Five stories that have North Texas talking: GOP legislator proposes bathroom restrictions inside Capitol; Dallas finally might get more bike lanes; Cowboys games soothe this sick baby; and more.
A controversial bill that would require transgender Texans to use bathrooms coinciding with their gender at birth dominated the second day of the state Legislature Wednesday. Senate Bill 6, authored by Sen. Lois Kolkhorst of Brenham and championed by Lt. Gov. Dan Patrick, has already deterred at least three authors from accepting a state honor, according to The Associated Press. Dallas civic leaders Wednesday warned of further backlash in the sports world that could hurt the state financially. According to AP: “Phillip Jones, president of the Dallas Convention and Visitors Bureau, said he doesn't think leagues will hesitate to steer big sporting events elsewhere if Texas goes the way of North Carolina.”
Also, during a House floor debate Wednesday on a standard housekeeping resolution for the House chamber, state Rep. Matt Schaefer, a Republican from Tyler, tried to implement the restrictions on bathrooms inside the Capitol building — without success. Texas doesn’t have any transgender lawmakers. The Texas Tribune reports: “The House scuffle could have served as a test vote of the lower chamber's views on the bathroom issue. House Speaker Joe Straus has downplayed the urgency of the bathroom legislation, saying it's not ‘the most urgent concern of mine.’ And on Tuesday, in his opening remarks of the session, he appeared to take a veiled jab at the bill, telling members to focus on policies that ‘invite economic activity’ to the state and ‘not turn it away.’” [The Associated Press, The Texas Tribune]
- Dallas is moving forward with its bike plan with or without a “bike czar.” Since engineer Ashley Haire left for Denver in November 2015, the city hasn’t been able to find her replacement to design the bike lanes called for in the 2011 Dallas Bike Plan, The Dallas Morning News reports. Wednesday the city council approved spending $171,000 to hire a consultant with Kimley-Horn and Associates to design the eight miles of bike lanes that would spread throughout the city. Although the new contract gets the plan going again after a yearlong stall, Jared White, the only City Hall employee overseeing the plan, says it’s not ideal. [The Dallas Morning News]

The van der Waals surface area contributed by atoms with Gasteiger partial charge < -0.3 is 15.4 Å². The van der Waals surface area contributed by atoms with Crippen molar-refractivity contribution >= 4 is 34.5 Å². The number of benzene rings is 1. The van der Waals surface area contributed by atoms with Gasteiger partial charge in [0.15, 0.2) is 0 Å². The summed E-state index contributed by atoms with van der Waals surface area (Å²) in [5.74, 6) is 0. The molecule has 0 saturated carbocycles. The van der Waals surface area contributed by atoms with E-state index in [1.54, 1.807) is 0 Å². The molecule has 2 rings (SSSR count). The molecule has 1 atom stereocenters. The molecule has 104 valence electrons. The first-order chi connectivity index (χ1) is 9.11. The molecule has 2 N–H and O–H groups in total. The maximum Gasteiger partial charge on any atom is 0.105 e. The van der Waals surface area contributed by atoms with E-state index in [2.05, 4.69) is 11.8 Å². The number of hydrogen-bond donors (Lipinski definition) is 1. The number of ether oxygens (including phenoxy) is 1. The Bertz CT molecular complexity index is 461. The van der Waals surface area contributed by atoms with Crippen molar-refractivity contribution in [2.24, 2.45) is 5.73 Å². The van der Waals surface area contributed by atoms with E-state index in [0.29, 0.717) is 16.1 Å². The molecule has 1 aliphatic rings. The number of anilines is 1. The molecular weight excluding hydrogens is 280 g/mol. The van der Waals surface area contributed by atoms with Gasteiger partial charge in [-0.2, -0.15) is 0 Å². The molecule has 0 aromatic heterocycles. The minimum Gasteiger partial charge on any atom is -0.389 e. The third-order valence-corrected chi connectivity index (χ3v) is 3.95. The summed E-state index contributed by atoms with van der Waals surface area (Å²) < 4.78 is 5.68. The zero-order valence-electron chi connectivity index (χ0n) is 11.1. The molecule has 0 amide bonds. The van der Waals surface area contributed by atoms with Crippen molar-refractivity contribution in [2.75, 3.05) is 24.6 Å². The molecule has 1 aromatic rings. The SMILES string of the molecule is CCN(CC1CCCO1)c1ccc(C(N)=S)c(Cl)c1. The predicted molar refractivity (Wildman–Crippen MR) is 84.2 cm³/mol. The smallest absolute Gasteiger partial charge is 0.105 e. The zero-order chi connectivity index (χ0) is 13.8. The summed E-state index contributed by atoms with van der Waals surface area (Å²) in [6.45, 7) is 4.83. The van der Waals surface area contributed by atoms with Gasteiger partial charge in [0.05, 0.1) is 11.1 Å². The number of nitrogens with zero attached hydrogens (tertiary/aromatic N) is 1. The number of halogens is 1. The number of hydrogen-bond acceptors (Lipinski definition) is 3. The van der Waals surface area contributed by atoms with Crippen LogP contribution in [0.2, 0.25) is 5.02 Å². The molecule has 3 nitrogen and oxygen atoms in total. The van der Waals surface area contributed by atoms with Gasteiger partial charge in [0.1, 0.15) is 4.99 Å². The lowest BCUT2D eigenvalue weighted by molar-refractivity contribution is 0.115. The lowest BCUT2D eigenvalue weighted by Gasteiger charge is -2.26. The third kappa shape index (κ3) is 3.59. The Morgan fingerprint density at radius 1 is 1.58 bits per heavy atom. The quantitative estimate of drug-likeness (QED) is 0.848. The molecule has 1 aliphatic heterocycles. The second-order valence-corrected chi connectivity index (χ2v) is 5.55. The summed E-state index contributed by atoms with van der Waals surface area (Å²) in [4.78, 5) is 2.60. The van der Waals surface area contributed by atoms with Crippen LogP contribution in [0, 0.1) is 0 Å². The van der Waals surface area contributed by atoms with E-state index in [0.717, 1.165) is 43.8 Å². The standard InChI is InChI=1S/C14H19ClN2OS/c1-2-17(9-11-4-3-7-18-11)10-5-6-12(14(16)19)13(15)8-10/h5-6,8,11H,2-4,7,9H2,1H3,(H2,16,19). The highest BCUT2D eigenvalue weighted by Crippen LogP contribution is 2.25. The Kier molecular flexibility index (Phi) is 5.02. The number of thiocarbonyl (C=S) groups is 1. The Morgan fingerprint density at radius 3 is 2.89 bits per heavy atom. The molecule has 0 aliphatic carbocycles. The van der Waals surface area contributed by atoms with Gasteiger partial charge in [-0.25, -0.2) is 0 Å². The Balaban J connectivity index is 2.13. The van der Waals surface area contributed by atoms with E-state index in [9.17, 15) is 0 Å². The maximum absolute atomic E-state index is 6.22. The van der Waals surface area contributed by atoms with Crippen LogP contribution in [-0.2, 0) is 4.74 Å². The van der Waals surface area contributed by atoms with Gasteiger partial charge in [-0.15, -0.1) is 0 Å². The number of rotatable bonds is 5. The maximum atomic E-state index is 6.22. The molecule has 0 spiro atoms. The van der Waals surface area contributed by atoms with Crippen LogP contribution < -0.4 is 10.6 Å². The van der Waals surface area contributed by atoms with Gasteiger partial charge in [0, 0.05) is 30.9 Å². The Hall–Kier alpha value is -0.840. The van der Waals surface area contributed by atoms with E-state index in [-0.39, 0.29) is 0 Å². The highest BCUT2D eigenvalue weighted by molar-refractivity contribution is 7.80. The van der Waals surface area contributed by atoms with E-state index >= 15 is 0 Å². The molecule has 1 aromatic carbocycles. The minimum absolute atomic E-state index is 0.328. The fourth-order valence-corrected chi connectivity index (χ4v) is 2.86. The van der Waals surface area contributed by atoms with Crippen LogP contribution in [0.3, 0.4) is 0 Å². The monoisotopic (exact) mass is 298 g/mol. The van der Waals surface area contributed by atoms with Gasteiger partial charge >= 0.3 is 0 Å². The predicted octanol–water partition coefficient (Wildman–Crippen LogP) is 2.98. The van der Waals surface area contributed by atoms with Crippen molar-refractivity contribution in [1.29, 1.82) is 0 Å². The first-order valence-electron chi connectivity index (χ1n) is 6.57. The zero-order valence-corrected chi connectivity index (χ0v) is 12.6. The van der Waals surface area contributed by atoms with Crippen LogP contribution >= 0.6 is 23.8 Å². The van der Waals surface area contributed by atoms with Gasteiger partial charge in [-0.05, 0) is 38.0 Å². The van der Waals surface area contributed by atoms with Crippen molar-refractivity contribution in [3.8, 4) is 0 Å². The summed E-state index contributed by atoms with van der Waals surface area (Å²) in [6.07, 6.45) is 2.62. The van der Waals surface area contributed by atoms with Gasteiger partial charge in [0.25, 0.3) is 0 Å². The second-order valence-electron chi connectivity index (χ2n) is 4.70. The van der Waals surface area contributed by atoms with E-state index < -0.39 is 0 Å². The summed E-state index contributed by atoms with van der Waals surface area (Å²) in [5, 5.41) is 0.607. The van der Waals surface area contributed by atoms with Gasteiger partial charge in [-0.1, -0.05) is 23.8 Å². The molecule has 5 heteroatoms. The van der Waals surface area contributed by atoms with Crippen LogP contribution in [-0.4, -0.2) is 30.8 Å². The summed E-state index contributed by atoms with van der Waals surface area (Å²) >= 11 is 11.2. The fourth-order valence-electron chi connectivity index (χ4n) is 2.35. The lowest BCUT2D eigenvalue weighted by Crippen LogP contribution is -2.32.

- The Dallas Public Library has committed to welcoming some of its most marginalized visitors. Homeless men and women frequent the downtown Dallas library branch because it offers a safe space to spread out and do constructive activities or rest. Library employees started engaging with homeless visitors more intentionally about five years ago, and they’ve learned that each person has a different story. Since then, there have been fewer outbursts and complaints. On day’s when it’s especially cold, staffers open early and serve coffee. Read more from KERA’s Courtney Collins. [KERA News]
- Parents of a baby hospitalized with a congenital heart defect turn to an unlikely source to soothe her: the Dallas Cowboys. Three-month-old Lola Catron has already undergone heart surgery twice since her Oct. 4 birth, WFAA-TV reports. While sitting with Lola at Fort Worth's Cook Children's Hospital, her parents discovered that Cowboys games on Sundays had a calming effect on her. Now, whenever Lola is in pain from headaches brought on by the surgeries, Laura Catron finds a replay of a Cowboys game online. She has shared a Facebook video of a crying Lola settling down while watching the Cowboys. [WFAA-TV, The Associated Press]
- Eco-friendly Plano and Richardson residents can rest easy now that recycling services have resumed. The City of Plano had to dispose of recyclable materials in the landfill for nearly two weeks after a fire broke out at the local Republic Services recycling center. After the Dec. 28 fire, officials couldn't find an alternative location, so services were suspended until further notice. Services started again Tuesday in Plano and will resume today in Richardson. Republic Services found a temporary site to process recyclable waste. With services back up, the City of Plano says it will prevent 90 tons of materials from going into the landfill each day. [KERA News]